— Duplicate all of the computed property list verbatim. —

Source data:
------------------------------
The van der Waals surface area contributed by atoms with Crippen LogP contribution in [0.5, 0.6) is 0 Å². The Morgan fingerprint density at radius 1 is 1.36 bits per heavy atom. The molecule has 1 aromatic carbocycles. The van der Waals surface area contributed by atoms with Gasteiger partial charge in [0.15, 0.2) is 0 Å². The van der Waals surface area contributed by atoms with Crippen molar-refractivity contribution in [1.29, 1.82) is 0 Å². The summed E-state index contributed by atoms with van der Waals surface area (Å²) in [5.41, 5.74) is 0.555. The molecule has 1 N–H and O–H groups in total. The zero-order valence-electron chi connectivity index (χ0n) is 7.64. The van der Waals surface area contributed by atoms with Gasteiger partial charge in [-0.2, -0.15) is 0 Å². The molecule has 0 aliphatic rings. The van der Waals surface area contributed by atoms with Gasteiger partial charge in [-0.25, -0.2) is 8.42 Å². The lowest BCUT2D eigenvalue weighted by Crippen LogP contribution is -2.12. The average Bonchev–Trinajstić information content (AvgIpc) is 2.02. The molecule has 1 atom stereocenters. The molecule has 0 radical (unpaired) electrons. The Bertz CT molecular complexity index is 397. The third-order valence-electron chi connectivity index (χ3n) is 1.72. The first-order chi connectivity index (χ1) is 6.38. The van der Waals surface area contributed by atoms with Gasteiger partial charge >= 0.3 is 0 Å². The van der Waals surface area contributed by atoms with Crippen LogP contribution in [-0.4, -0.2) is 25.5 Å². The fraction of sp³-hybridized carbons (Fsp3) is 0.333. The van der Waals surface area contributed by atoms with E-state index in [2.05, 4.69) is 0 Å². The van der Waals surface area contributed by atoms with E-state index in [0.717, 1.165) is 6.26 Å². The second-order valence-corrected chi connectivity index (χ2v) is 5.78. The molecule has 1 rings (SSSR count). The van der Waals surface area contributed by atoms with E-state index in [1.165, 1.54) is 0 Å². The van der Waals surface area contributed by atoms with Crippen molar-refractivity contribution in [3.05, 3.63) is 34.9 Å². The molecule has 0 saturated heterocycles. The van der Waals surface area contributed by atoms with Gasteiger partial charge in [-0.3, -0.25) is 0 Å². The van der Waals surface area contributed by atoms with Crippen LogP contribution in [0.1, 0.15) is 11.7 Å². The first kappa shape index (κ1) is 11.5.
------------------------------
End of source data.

The van der Waals surface area contributed by atoms with Crippen LogP contribution in [0.5, 0.6) is 0 Å². The Morgan fingerprint density at radius 1 is 1.36 bits per heavy atom. The molecule has 1 aromatic carbocycles. The van der Waals surface area contributed by atoms with Gasteiger partial charge in [0.15, 0.2) is 0 Å². The van der Waals surface area contributed by atoms with Crippen molar-refractivity contribution in [1.29, 1.82) is 0 Å². The summed E-state index contributed by atoms with van der Waals surface area (Å²) in [5.41, 5.74) is 0.555. The molecule has 1 N–H and O–H groups in total. The zero-order valence-electron chi connectivity index (χ0n) is 7.64. The van der Waals surface area contributed by atoms with Gasteiger partial charge in [-0.2, -0.15) is 0 Å². The molecule has 0 aliphatic rings. The van der Waals surface area contributed by atoms with Gasteiger partial charge in [-0.25, -0.2) is 8.42 Å². The lowest BCUT2D eigenvalue weighted by Crippen LogP contribution is -2.12. The average Bonchev–Trinajstić information content (AvgIpc) is 2.02. The molecule has 1 atom stereocenters. The molecule has 0 radical (unpaired) electrons. The Bertz CT molecular complexity index is 397. The third-order valence-electron chi connectivity index (χ3n) is 1.72. The first-order chi connectivity index (χ1) is 6.38. The van der Waals surface area contributed by atoms with Gasteiger partial charge >= 0.3 is 0 Å². The van der Waals surface area contributed by atoms with Crippen LogP contribution in [-0.4, -0.2) is 25.5 Å². The fraction of sp³-hybridized carbons (Fsp3) is 0.333. The van der Waals surface area contributed by atoms with E-state index in [2.05, 4.69) is 0 Å². The van der Waals surface area contributed by atoms with E-state index in [0.717, 1.165) is 6.26 Å². The second-order valence-corrected chi connectivity index (χ2v) is 5.78. The molecule has 1 rings (SSSR count). The van der Waals surface area contributed by atoms with E-state index in [1.165, 1.54) is 0 Å². The van der Waals surface area contributed by atoms with Crippen molar-refractivity contribution in [3.05, 3.63) is 34.9 Å². The molecule has 0 saturated heterocycles. The van der Waals surface area contributed by atoms with Gasteiger partial charge in [-0.3, -0.25) is 0 Å². The van der Waals surface area contributed by atoms with Crippen LogP contribution in [0.1, 0.15) is 11.7 Å². The first kappa shape index (κ1) is 11.5.